Next, let me provide a quick update on the growth side, a construction project of [indiscernible] Hondo Asphalt Terminal, which is underway on an accelerated basis. We now expect the $25 million to $30 million asset to be completed by the summer of 2017. As previously mentioned, in the current environment, we believe the cost of capital is too high for MMLP to develop this asset. At a point when our cost to capital is restored to more normalized levels, we will likely drop that asset into the terminalling and storage segment of MMLP.
Lastly, for those interested, our 2015 annual report will be available for downloading from our website starting on Monday, May 2nd. Again, this year, in an effort to reduce overhead cost, we will not be sending hardcopies to unit holders.
Kieran, this concludes our prepared remarks. We would now like to open up lines for question and answers. Thank you.
Thank you. [Operator Instructions] Our first question comes from Gabe Moreen from Bank of America. Your line is open.
Hey, good morning, everyone. Quick question from me on the West Texas LPG redevelopments. In terms of how – are you still going to be recognizing revenue from that as if you have the rate increase through the rest of the year, assuming that the Texas RRC grants you that rate increase, it sounds like at the end of the year? Or is that something where you're not going to be recognize the increase and then if the Texas RRC gives you the increase retroactively and then just, I guess that that would show up first or second quarter next year?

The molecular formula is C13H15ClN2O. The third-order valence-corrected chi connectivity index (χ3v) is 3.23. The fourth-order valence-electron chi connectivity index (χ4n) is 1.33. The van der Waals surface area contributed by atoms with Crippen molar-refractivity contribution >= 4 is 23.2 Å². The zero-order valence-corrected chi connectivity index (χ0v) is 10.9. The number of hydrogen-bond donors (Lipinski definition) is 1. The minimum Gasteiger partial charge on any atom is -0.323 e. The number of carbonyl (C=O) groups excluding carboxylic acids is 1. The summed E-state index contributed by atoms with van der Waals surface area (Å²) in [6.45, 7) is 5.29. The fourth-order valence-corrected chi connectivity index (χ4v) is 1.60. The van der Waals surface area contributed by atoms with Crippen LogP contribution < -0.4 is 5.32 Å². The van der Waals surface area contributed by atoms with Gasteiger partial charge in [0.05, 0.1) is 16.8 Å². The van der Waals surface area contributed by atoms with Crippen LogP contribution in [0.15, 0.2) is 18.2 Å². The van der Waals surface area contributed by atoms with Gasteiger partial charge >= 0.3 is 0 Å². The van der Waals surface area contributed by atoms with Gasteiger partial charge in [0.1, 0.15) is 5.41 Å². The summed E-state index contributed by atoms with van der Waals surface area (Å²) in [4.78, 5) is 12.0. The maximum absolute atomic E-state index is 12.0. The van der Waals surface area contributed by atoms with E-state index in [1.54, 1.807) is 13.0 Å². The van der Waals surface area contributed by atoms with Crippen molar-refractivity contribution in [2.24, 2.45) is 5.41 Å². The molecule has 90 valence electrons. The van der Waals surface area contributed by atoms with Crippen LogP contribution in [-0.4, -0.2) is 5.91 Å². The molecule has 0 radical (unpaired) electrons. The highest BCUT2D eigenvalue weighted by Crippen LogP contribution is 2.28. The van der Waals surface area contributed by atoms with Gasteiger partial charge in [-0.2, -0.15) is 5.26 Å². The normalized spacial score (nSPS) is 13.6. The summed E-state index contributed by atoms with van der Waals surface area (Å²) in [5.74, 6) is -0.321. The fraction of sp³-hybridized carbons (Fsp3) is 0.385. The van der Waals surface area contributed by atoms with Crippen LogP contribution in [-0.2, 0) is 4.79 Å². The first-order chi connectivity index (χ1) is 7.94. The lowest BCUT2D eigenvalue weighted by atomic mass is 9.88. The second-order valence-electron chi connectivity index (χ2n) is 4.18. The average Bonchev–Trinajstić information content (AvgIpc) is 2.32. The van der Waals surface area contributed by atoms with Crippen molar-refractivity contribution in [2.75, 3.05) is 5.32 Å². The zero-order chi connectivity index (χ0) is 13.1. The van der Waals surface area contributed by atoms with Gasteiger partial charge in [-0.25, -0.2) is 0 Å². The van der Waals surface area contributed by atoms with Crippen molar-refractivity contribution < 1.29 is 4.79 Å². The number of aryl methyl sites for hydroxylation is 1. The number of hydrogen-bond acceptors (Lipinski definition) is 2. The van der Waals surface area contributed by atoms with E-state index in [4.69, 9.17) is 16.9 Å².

Gabe, we are not going to recognize the revenue. We're going to take the conservative route and the hearing is scheduled for October 19th. Obviously, when do they rule? We don't know. But at whatever point in time they rule – and we believe they'll rule in our favor, because they've actually talked that market rates should prevail, and we know we are the lowest cost provider coming out of the Permian Basin – whenever they do rule, at that time we'll have a catch-up, provided they do allow us to retroactively go back and collect those funds.
Understood. Thanks, Bob. And are there any numbers you can provide around I guess kind of rate differentials and sort of how many of your shippers challenged? Was it all the shippers that challenged the rates, or was it just a minority?
Yes, Gabe, this is Ruben. Yeah, only 4 out of 22 shippers challenged the rate, and one of those really is not a shipper, one of their customers is a shipper. So they've challenged the rate. You're going to have to address the dollar amount exactly if that's where you want to get to.
Yeah, and I think in our guidance we had $14.4 million. We think the distribution this year, provided the rates did not increase we would net approximately…
$5 million to $7 million lower.
$5 million to $7 million lower.